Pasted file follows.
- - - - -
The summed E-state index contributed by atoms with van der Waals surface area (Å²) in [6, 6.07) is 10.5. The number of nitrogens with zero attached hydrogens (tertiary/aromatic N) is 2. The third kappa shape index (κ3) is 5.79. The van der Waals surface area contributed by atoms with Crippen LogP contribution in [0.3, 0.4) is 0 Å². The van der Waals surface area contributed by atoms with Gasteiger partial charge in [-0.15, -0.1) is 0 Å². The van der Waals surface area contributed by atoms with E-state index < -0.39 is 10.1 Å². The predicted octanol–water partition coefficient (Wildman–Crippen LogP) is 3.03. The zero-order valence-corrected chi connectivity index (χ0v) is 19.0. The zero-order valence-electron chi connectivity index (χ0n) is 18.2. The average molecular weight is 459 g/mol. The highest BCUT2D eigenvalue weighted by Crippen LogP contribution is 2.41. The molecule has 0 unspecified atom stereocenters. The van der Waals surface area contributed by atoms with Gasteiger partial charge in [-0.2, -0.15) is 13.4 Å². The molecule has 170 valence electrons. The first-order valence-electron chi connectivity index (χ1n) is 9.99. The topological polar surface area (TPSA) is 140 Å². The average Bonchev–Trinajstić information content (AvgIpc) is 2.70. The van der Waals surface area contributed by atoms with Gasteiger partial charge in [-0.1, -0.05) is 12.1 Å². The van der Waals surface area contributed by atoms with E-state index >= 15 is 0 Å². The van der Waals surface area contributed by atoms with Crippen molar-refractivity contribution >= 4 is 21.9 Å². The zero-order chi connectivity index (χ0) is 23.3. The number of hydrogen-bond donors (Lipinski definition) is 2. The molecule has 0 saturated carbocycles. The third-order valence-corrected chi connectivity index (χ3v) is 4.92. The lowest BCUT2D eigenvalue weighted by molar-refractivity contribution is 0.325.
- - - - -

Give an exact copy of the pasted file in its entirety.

The summed E-state index contributed by atoms with van der Waals surface area (Å²) in [6, 6.07) is 10.5. The number of nitrogens with zero attached hydrogens (tertiary/aromatic N) is 2. The third kappa shape index (κ3) is 5.79. The van der Waals surface area contributed by atoms with Crippen LogP contribution in [0.3, 0.4) is 0 Å². The van der Waals surface area contributed by atoms with Gasteiger partial charge in [-0.15, -0.1) is 0 Å². The van der Waals surface area contributed by atoms with E-state index < -0.39 is 10.1 Å². The predicted octanol–water partition coefficient (Wildman–Crippen LogP) is 3.03. The zero-order valence-corrected chi connectivity index (χ0v) is 19.0. The zero-order valence-electron chi connectivity index (χ0n) is 18.2. The average molecular weight is 459 g/mol. The highest BCUT2D eigenvalue weighted by Crippen LogP contribution is 2.41. The molecule has 0 unspecified atom stereocenters. The van der Waals surface area contributed by atoms with Gasteiger partial charge in [-0.2, -0.15) is 13.4 Å². The molecule has 170 valence electrons. The first-order valence-electron chi connectivity index (χ1n) is 9.99. The topological polar surface area (TPSA) is 140 Å². The average Bonchev–Trinajstić information content (AvgIpc) is 2.70. The van der Waals surface area contributed by atoms with Gasteiger partial charge in [-0.1, -0.05) is 12.1 Å². The van der Waals surface area contributed by atoms with E-state index >= 15 is 0 Å². The van der Waals surface area contributed by atoms with Crippen molar-refractivity contribution >= 4 is 21.9 Å². The zero-order chi connectivity index (χ0) is 23.3. The number of hydrogen-bond donors (Lipinski definition) is 2. The molecule has 0 saturated carbocycles. The third-order valence-corrected chi connectivity index (χ3v) is 4.92. The lowest BCUT2D eigenvalue weighted by molar-refractivity contribution is 0.325.